By Erin Bruehl, USTA.com
It is another year and another U.S. vs. Italy Fed Cup Final.
This one is a little different, with the U.S. now holding home-court advantage on a fast, indoor hardcourt in San Diego in comparison to the slow, red outdoor clay from last November, when the team lost to Italy, 4-0, in Reggio Calabria. The Italian team is exactly the same, but there are a few changes to the U.S. team that is trying to bring home the Fed Cup title for the first time since 2000.
This is also the first time the U.S. has hosted the Fed Cup Final since the 2000 victory, as well as the first time it has reached the final in back-to-back years since the title-winning teams of 1999 and 2000.
U.S. Fed Cup Captain Mary Joe Fernandez has groomed a core group of players this year for her team in Melanie Oudin, Bethanie Mattek-Sands and Liezel Huber. All three were on the team for the 4-1 quarterfinal win over France and then the 3-2 come-from-behind win over Russia in the semifinals in April.
Last year, the semifinal hero was Alexa Glatch, who won two singles rubbers against the Czech Republic to send the team to the final in Reggio Calabria.
This year, the semifinal hero was Bethanie Mattek-Sands, who won the fourth singles rubber and was part of the winning doubles team (with Huber) that cemented the U.S. team’s victory over Russia. In fact, she became the first player in U.S. Fed Cup team history to win consecutive live matches to clinch a tie victory.
Each hero earned a spot on the team for the respective final based on her sensational performance. Oudin and Huber were also on the 2009 final team, along with Vania King.
This year, Oudin, Huber and Mattek-Sands, as well as teenager Coco Vandeweghe, in her U.S. Fed Cup team debut, will face the defending champions in 2010 French Open winner Francesca Schiavone, Flavia Pennetta, Sara Errani and Roberta Vinci.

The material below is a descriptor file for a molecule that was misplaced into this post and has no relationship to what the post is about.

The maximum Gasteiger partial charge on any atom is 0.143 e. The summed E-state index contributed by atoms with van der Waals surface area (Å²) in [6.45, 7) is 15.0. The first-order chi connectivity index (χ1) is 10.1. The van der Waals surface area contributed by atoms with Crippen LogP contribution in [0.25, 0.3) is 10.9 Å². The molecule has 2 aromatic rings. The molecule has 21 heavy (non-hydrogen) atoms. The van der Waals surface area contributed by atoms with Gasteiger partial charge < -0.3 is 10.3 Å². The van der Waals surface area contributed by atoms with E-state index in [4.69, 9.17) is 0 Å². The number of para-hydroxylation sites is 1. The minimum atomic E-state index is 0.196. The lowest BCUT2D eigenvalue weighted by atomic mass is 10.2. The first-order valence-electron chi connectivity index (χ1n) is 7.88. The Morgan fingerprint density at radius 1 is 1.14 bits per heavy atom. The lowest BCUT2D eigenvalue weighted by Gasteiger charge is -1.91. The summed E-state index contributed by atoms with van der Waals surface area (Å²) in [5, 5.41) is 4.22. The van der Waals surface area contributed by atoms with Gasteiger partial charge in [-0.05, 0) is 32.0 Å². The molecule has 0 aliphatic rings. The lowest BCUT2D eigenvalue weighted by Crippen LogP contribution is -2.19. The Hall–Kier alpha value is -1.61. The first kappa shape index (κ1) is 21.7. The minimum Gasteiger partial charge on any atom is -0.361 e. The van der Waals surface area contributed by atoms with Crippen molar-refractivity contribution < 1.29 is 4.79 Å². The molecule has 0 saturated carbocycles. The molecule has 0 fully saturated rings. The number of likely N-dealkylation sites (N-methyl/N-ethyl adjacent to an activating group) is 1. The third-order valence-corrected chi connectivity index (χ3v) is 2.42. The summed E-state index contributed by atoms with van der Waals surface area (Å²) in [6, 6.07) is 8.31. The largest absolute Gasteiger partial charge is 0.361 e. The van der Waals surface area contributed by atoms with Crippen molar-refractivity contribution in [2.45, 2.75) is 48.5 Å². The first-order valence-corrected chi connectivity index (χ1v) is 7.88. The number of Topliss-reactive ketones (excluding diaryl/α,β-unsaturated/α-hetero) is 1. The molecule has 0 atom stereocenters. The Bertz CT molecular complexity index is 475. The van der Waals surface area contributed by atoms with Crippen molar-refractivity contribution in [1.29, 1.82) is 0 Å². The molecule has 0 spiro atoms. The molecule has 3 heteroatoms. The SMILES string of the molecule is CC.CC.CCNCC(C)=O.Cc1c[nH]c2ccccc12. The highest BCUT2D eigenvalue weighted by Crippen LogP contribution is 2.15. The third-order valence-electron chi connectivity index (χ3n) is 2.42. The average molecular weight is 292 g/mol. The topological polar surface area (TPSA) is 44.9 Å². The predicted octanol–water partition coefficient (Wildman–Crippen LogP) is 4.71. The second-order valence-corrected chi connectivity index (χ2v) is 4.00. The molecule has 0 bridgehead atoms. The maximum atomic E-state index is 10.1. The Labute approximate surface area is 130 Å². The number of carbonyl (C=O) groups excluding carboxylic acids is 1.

There are certain factors in the U.S. team’s favor, with now a friendly as opposed to hostile crowd and a fast court in comparison to the already slow clay that turned almost snail-like after a day of rain interrupted the second singles match between Oudin and Schiavone. The American was winning the match before the skies opened, and the Italian returned from the delay rejuvenated, upping her game and aggressiveness. There is no fear of that happening again this year, with the venue an indoor court at the San Diego Sports Arena.
"I feel a lot different, because last year when we were away, it was the first final we’ve (the U.S.) been in in a long time," Oudin said. "The conditions were absolutely terrible. It was like we were playing on mud. The ball did not bounce. The crowd and everything, it just seemed to play out like everything was against us and for them.
"But this year I’m a lot smarter of a player, I’m more mature, and I think if I play, I know what to expect from them more," she added. "I think this surface is gonna suit our whole team a lot better than the surface did last year."
However, even with a hospitable crowd and court, the U.S. will once again be the underdog against the Italian team, which does not feature a player ranked outside the top 45, while the U.S. team does not feature a singles player ranked inside the top 45. This is also the fourth time in five years that Italy has reached the Fed Cup final.
Schiavone has had a career year at age 30 and is the No. 7 player in the world. Pennetta’s ranking has dipped a little to No. 23, but she was in the top 10 just last year and is No. 2 in the world in doubles. In fact ,with partner Gisela Dulko, Pennetta just won the season-ending WTA Championships in doubles. In singles, Vinci and Errani are not too far behind Schiavone and Pennetta at No. 38 and No. 42, respectively.